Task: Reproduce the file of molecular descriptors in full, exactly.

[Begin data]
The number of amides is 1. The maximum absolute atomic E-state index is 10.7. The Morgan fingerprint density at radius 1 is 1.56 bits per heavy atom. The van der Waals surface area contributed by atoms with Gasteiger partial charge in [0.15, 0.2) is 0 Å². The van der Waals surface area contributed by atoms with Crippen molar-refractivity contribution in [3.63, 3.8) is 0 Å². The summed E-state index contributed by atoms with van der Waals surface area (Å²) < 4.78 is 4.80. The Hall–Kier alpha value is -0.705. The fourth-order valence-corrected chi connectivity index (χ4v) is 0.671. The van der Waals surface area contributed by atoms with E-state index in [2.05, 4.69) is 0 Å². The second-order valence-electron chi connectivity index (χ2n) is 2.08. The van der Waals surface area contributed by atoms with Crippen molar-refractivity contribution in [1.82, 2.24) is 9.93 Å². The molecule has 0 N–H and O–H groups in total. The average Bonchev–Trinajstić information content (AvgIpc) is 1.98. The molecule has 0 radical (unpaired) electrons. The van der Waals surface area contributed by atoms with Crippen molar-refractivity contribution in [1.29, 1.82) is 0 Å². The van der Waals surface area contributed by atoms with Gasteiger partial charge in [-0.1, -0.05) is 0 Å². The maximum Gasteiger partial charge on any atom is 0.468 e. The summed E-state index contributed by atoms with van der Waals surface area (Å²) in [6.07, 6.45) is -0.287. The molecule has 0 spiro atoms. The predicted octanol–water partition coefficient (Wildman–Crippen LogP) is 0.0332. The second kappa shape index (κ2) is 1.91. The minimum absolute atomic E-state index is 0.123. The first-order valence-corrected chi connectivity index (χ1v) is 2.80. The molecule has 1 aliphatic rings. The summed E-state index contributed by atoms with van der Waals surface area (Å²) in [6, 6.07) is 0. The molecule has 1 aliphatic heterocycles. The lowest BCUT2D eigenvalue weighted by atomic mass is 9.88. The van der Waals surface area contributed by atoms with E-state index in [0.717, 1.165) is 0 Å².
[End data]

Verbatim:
The number of amides is 1. The maximum absolute atomic E-state index is 10.7. The Morgan fingerprint density at radius 1 is 1.56 bits per heavy atom. The van der Waals surface area contributed by atoms with Gasteiger partial charge in [0.15, 0.2) is 0 Å². The van der Waals surface area contributed by atoms with Crippen molar-refractivity contribution in [3.63, 3.8) is 0 Å². The summed E-state index contributed by atoms with van der Waals surface area (Å²) < 4.78 is 4.80. The Hall–Kier alpha value is -0.705. The fourth-order valence-corrected chi connectivity index (χ4v) is 0.671. The van der Waals surface area contributed by atoms with E-state index in [2.05, 4.69) is 0 Å². The second-order valence-electron chi connectivity index (χ2n) is 2.08. The van der Waals surface area contributed by atoms with Crippen molar-refractivity contribution in [1.82, 2.24) is 9.93 Å². The molecule has 0 N–H and O–H groups in total. The average Bonchev–Trinajstić information content (AvgIpc) is 1.98. The molecule has 0 radical (unpaired) electrons. The van der Waals surface area contributed by atoms with Crippen molar-refractivity contribution in [1.29, 1.82) is 0 Å². The van der Waals surface area contributed by atoms with Gasteiger partial charge in [-0.1, -0.05) is 0 Å². The maximum Gasteiger partial charge on any atom is 0.468 e. The summed E-state index contributed by atoms with van der Waals surface area (Å²) in [6.07, 6.45) is -0.287. The molecule has 0 spiro atoms. The predicted octanol–water partition coefficient (Wildman–Crippen LogP) is 0.0332. The second kappa shape index (κ2) is 1.91. The minimum absolute atomic E-state index is 0.123. The first-order valence-corrected chi connectivity index (χ1v) is 2.80. The molecule has 1 aliphatic rings. The summed E-state index contributed by atoms with van der Waals surface area (Å²) in [6, 6.07) is 0. The molecule has 1 aliphatic heterocycles. The lowest BCUT2D eigenvalue weighted by atomic mass is 9.88. The van der Waals surface area contributed by atoms with E-state index in [0.717, 1.165) is 0 Å².